Thursday, October 20, 2005

Research inroads

Yesterday and today I focused on the field work aspect of my exchange to Sweden. For my research project I proposed interviewing staff at Ericsson or Sony Ericsson about the companys role in envisaging future work practices, particularly in relation to the office. These acts of imagining the future are a significant dimension of "high tech" companies. They contribute to the shaping of particular technologies as they emerge as material entities. This does not mean they are closed off at this point. Their "nature" is not sealed into a cultural and material form by these ideational exercises but they do nevertheless contribute to their becoming - what a technology might be or not be, who will use it or not use it etc. This speculative conceptualisation is a process that probably intersects with many staff, departments and practices of the company (or companies as they case may be). I am interested in crossing some of these paths as a researcher/student, to discover more about these practices of speculation and how staff reflect on them.

From Australia, I contacted the staff listed on the Swedish version of Ericssons web site. Not surprisingly the staff listed work in Corporate Communications. While their initial response appeared to be quite positive and suggested they were sending my email on to suitable staff, unfortunately I have not heard from them since despite my follow up emails. However, on my first day at ACSIS I was introduced to a senior researcher in the Department of Computer Science and Informatics at Linköping University. I found out he used to work for Ericsson and he was very encouraging of my research. He emailed me with a number of Ericsson and Sony Ericsson contacts yesterday and this morning I contacted them by email.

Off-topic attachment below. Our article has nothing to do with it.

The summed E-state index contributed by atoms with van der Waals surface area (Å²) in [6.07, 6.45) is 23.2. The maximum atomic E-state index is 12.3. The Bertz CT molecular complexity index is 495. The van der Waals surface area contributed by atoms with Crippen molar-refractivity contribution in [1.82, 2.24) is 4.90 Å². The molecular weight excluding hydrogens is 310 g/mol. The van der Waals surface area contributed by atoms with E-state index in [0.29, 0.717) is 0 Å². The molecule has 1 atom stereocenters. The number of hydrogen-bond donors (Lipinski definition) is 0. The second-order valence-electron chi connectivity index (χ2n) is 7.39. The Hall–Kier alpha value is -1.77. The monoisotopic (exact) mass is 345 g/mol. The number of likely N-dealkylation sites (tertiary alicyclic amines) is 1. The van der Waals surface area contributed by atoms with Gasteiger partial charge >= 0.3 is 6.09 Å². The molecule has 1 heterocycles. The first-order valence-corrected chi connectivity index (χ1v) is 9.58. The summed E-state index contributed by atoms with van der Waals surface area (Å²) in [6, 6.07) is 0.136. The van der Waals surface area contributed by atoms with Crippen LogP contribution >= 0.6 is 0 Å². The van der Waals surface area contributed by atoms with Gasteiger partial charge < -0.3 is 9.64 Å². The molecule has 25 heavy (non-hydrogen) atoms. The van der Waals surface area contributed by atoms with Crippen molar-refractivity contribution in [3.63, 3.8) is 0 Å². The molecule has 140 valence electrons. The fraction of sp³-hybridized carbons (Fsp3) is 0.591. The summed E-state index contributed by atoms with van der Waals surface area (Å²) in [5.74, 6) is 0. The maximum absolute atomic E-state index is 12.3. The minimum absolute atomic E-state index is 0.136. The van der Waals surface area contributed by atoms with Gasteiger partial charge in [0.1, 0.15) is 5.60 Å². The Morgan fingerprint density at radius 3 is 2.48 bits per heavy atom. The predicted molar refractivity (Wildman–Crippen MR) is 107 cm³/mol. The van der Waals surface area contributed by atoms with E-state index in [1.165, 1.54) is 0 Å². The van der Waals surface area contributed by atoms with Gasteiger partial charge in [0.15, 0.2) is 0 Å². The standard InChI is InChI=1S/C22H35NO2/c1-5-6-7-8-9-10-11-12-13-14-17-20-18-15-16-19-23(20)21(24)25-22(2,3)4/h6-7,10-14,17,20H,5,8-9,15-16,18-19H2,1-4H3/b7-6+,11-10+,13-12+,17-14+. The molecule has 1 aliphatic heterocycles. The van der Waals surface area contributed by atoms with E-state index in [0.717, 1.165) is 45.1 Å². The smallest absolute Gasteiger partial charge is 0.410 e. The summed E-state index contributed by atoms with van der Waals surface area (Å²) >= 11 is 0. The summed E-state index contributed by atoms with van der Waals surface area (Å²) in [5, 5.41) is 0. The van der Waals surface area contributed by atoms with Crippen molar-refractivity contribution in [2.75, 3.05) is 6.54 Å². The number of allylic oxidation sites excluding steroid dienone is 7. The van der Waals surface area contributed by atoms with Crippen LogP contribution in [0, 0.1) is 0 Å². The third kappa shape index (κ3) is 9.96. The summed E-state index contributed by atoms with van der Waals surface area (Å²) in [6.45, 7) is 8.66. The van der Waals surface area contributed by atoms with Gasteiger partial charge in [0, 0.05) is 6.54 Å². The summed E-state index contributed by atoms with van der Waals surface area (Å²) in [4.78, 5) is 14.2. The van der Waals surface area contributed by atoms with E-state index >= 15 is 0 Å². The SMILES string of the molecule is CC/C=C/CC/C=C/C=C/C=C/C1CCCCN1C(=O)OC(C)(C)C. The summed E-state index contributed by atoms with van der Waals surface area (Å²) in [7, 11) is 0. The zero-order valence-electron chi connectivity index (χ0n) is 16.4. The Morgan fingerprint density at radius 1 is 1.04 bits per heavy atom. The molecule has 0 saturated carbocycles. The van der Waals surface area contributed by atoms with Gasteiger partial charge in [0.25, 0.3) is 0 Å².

Research has much in common with travel I think, probably highlighted by the merging of the two in this exchange experience. The places or objects of study are vague, amorphous entities with little form but act as a kind of screen for the projection of ideas, feelings and expectations. Ericsson is such a place or site. As I encounter Ericsson, it is not, as you might imagine, a confrontation or meeting, a sort of front on collision between subject and object. There is no clear line that is traversed, that separates the place where I was with the place where I want to be but instead a process of encountering this place or thing called Ericsson from many partial connections and perspectives. The research object starts to come into view through these partial connections and perspectives that take place over time. And not just into view, since this privileges the visual encounter as the primary and single mode of knowledge. The 'site' gains definition through all my proprioceptive capacities mediated by the technologies through which I encounter it.
Ericsson does not become immediately present to me but becomes a place or a site as a series of names, a person I meet, a phone call, an email address...

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